Background: Medical Emergency Teams (METs) are utilized in an inpatient setting to identify patients who exhibit signs of clinical deterioration. Patients, family, or staff activate the team by calling a Code MET when there is a change in clinical status. Patients with End-Stage Renal Disease (ESRD) fare worse than age-, gender-, and race-matched populations. We compared the utilization of Code MET and outcomes between patients with and without ESRD.
Methods: All patients over the age of 18 admitted to Emory University Hospital Midtown and had a Code MET called from January 1, 2017-July 17, 2018 were retrospectively reviewed. Code MET data was manually collected at the time of every Code MET. ESRD diagnosis and demographics were matched with each Code MET using the Emory Data Warehouse by matching MRNs.
Results: 16,761 admissions to the hospital occurred during the reviewed time period. 1,819 (10.8%) of those patients had ESRD. Code METs occurred more frequently in encounters with ESRD patients with 131 (7.2%) encounters compared to 408 (2.4%) of non-ESRD encounters (p < 0.01). There was no difference in causes of Code MET including Hypertension, Respiratory Distress, Hypoxia, Bleeding or Altered Mental Status. There was a trend towards significance with Hypotension which made up 18.3% of Code METs in ESRD patients compared to 11.5% in non-ESRD patients (p = 0.06). The most common causes for Code MET were Respiratory Distress (26.1%), AMS (17.8%) and Hypotension (13%). Outcomes were similar in terms of maintaining same level of care (remaining on the floor/ward), escalating the level of care (transfer to the ICU), and death. There was no difference in duration of Code MET.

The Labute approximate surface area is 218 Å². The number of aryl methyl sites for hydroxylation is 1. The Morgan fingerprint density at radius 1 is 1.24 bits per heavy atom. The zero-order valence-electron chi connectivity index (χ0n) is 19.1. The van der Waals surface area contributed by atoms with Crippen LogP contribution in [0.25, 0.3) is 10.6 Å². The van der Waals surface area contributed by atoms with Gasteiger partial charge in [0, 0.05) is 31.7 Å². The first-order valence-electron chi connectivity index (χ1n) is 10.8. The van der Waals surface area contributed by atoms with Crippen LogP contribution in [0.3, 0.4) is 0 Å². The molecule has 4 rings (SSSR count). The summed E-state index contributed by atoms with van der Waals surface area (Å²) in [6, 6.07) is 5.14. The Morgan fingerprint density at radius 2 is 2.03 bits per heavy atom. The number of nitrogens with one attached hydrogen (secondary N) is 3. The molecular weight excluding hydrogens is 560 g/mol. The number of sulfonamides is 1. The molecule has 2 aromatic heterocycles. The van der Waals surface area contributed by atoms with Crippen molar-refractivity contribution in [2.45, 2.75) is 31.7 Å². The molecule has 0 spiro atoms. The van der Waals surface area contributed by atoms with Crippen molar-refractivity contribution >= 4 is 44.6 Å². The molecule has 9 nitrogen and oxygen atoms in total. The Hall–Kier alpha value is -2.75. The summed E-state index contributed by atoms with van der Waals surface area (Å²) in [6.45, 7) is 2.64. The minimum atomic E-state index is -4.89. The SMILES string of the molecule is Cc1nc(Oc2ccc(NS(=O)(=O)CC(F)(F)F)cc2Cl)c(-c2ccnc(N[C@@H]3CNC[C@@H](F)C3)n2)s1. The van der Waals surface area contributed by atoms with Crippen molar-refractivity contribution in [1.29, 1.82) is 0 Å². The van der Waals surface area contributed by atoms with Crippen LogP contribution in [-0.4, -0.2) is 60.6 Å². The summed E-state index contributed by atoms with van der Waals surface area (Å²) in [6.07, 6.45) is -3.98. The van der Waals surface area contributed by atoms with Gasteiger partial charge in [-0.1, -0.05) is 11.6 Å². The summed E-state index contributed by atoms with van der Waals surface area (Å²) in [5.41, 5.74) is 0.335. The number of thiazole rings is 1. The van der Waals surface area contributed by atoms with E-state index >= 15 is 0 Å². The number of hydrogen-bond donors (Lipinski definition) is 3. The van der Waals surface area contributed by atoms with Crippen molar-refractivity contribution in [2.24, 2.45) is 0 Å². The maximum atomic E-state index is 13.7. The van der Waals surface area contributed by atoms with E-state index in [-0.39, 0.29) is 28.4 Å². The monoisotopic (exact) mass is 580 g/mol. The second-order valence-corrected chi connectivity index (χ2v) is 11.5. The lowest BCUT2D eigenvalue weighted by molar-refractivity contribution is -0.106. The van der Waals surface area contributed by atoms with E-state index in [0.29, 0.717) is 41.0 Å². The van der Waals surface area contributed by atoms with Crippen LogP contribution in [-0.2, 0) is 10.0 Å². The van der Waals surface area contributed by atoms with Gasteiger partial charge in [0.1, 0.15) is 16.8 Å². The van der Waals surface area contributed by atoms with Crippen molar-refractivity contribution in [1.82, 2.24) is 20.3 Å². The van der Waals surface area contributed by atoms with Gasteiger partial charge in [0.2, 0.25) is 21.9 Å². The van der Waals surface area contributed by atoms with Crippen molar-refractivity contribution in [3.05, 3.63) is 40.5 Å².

Conclusions: The ESRD population is a population that is at higher risk of having an acute event that requires aggressive, emergent care while in the hospital with increased utilization of the Code MET. More information is needed to determine if any unique interventions can be made for the ESRD population to detect clinical deterioration.